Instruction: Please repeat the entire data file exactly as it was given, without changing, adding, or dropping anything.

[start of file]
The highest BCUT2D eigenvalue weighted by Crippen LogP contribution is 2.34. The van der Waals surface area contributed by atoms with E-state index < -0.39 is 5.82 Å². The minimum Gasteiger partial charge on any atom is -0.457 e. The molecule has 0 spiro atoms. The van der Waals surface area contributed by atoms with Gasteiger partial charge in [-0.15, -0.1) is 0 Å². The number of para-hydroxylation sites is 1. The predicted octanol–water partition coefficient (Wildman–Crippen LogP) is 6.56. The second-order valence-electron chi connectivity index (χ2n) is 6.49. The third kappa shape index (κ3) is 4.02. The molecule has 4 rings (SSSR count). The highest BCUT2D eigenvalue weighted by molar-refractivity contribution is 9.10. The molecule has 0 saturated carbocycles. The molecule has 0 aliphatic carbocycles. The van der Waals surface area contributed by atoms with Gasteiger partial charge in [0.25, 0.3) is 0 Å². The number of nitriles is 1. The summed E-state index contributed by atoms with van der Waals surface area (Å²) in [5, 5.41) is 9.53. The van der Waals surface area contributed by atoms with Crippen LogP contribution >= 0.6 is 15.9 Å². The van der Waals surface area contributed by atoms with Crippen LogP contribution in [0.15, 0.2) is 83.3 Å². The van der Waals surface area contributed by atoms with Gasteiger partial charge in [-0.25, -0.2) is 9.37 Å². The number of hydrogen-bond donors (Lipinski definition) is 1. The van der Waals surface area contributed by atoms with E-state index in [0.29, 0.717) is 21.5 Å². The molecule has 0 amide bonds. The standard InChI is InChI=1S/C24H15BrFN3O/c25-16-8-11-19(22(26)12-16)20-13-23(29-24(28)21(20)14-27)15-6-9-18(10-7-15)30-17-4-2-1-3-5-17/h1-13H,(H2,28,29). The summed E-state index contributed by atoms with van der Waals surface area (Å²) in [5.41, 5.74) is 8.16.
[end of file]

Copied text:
The highest BCUT2D eigenvalue weighted by Crippen LogP contribution is 2.34. The van der Waals surface area contributed by atoms with E-state index < -0.39 is 5.82 Å². The minimum Gasteiger partial charge on any atom is -0.457 e. The molecule has 0 spiro atoms. The van der Waals surface area contributed by atoms with Gasteiger partial charge in [-0.15, -0.1) is 0 Å². The number of para-hydroxylation sites is 1. The predicted octanol–water partition coefficient (Wildman–Crippen LogP) is 6.56. The second-order valence-electron chi connectivity index (χ2n) is 6.49. The third kappa shape index (κ3) is 4.02. The molecule has 4 rings (SSSR count). The highest BCUT2D eigenvalue weighted by molar-refractivity contribution is 9.10. The molecule has 0 saturated carbocycles. The molecule has 0 aliphatic carbocycles. The van der Waals surface area contributed by atoms with Gasteiger partial charge in [0.25, 0.3) is 0 Å². The number of nitriles is 1. The summed E-state index contributed by atoms with van der Waals surface area (Å²) in [5, 5.41) is 9.53. The van der Waals surface area contributed by atoms with Crippen LogP contribution >= 0.6 is 15.9 Å². The van der Waals surface area contributed by atoms with Crippen LogP contribution in [0.15, 0.2) is 83.3 Å². The van der Waals surface area contributed by atoms with Gasteiger partial charge in [-0.25, -0.2) is 9.37 Å². The number of hydrogen-bond donors (Lipinski definition) is 1. The van der Waals surface area contributed by atoms with E-state index in [0.29, 0.717) is 21.5 Å². The molecule has 0 amide bonds. The standard InChI is InChI=1S/C24H15BrFN3O/c25-16-8-11-19(22(26)12-16)20-13-23(29-24(28)21(20)14-27)15-6-9-18(10-7-15)30-17-4-2-1-3-5-17/h1-13H,(H2,28,29). The summed E-state index contributed by atoms with van der Waals surface area (Å²) in [5.41, 5.74) is 8.16.